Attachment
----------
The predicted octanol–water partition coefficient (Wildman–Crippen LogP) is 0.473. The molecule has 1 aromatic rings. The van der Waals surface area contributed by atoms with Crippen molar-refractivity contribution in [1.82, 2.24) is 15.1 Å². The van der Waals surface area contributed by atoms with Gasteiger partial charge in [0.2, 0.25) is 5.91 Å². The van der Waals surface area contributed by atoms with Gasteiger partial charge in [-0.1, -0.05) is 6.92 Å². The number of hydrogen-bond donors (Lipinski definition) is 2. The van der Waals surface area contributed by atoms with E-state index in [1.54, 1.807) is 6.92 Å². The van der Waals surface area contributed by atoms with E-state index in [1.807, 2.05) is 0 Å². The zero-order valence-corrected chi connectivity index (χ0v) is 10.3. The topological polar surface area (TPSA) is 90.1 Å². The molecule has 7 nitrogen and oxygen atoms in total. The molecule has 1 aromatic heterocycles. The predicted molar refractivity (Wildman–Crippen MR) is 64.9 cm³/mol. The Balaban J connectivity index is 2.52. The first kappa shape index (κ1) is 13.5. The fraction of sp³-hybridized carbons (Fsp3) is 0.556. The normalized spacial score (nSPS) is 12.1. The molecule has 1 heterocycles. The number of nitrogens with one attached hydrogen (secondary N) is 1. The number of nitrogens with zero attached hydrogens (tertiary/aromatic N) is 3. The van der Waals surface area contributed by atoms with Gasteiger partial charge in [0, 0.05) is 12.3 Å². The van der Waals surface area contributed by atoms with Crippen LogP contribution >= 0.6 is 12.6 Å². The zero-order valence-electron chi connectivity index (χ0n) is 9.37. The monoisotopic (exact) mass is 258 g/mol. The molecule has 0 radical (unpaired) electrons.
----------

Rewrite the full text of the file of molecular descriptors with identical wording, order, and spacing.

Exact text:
The predicted octanol–water partition coefficient (Wildman–Crippen LogP) is 0.473. The molecule has 1 aromatic rings. The van der Waals surface area contributed by atoms with Crippen molar-refractivity contribution in [1.82, 2.24) is 15.1 Å². The van der Waals surface area contributed by atoms with Gasteiger partial charge in [0.2, 0.25) is 5.91 Å². The van der Waals surface area contributed by atoms with Gasteiger partial charge in [-0.1, -0.05) is 6.92 Å². The number of hydrogen-bond donors (Lipinski definition) is 2. The van der Waals surface area contributed by atoms with E-state index in [1.54, 1.807) is 6.92 Å². The van der Waals surface area contributed by atoms with E-state index in [1.807, 2.05) is 0 Å². The zero-order valence-corrected chi connectivity index (χ0v) is 10.3. The topological polar surface area (TPSA) is 90.1 Å². The molecule has 7 nitrogen and oxygen atoms in total. The molecule has 1 aromatic heterocycles. The predicted molar refractivity (Wildman–Crippen MR) is 64.9 cm³/mol. The Balaban J connectivity index is 2.52. The first kappa shape index (κ1) is 13.5. The fraction of sp³-hybridized carbons (Fsp3) is 0.556. The normalized spacial score (nSPS) is 12.1. The molecule has 1 heterocycles. The number of nitrogens with one attached hydrogen (secondary N) is 1. The number of nitrogens with zero attached hydrogens (tertiary/aromatic N) is 3. The van der Waals surface area contributed by atoms with Gasteiger partial charge in [0, 0.05) is 12.3 Å². The van der Waals surface area contributed by atoms with Crippen LogP contribution >= 0.6 is 12.6 Å². The zero-order valence-electron chi connectivity index (χ0n) is 9.37. The monoisotopic (exact) mass is 258 g/mol. The molecule has 0 radical (unpaired) electrons.